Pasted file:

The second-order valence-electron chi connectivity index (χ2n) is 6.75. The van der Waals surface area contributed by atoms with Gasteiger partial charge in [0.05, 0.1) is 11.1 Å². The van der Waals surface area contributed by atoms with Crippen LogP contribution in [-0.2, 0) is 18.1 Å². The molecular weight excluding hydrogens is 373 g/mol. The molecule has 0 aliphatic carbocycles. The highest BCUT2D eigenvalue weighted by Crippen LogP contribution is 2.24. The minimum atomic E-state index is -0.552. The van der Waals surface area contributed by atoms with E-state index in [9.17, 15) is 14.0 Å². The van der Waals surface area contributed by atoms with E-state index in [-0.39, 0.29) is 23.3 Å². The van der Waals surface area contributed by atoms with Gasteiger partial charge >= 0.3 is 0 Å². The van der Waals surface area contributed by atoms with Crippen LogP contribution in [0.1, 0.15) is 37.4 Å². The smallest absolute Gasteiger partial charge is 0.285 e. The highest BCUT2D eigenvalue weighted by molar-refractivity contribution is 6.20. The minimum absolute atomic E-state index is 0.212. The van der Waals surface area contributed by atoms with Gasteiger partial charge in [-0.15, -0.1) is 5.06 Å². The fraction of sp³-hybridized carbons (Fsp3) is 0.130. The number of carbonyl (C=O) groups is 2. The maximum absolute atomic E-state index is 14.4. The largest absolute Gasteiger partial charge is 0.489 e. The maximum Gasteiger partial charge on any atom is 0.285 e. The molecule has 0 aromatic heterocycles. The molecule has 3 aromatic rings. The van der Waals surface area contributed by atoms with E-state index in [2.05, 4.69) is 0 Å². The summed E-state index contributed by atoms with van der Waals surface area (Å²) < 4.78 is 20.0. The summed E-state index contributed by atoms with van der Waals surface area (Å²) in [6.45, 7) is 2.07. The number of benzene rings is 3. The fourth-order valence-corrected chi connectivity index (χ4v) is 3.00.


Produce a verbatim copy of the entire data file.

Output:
The second-order valence-electron chi connectivity index (χ2n) is 6.75. The van der Waals surface area contributed by atoms with Gasteiger partial charge in [0.05, 0.1) is 11.1 Å². The van der Waals surface area contributed by atoms with Crippen LogP contribution in [-0.2, 0) is 18.1 Å². The molecular weight excluding hydrogens is 373 g/mol. The molecule has 0 aliphatic carbocycles. The highest BCUT2D eigenvalue weighted by Crippen LogP contribution is 2.24. The minimum atomic E-state index is -0.552. The van der Waals surface area contributed by atoms with E-state index in [9.17, 15) is 14.0 Å². The van der Waals surface area contributed by atoms with E-state index in [-0.39, 0.29) is 23.3 Å². The van der Waals surface area contributed by atoms with Gasteiger partial charge >= 0.3 is 0 Å². The van der Waals surface area contributed by atoms with Crippen LogP contribution in [0.1, 0.15) is 37.4 Å². The smallest absolute Gasteiger partial charge is 0.285 e. The highest BCUT2D eigenvalue weighted by molar-refractivity contribution is 6.20. The minimum absolute atomic E-state index is 0.212. The van der Waals surface area contributed by atoms with Gasteiger partial charge in [-0.15, -0.1) is 5.06 Å². The fraction of sp³-hybridized carbons (Fsp3) is 0.130. The number of carbonyl (C=O) groups is 2. The maximum absolute atomic E-state index is 14.4. The largest absolute Gasteiger partial charge is 0.489 e. The maximum Gasteiger partial charge on any atom is 0.285 e. The molecule has 0 aromatic heterocycles. The molecule has 3 aromatic rings. The van der Waals surface area contributed by atoms with E-state index in [2.05, 4.69) is 0 Å². The summed E-state index contributed by atoms with van der Waals surface area (Å²) < 4.78 is 20.0. The summed E-state index contributed by atoms with van der Waals surface area (Å²) in [6.45, 7) is 2.07. The number of benzene rings is 3. The fourth-order valence-corrected chi connectivity index (χ4v) is 3.00.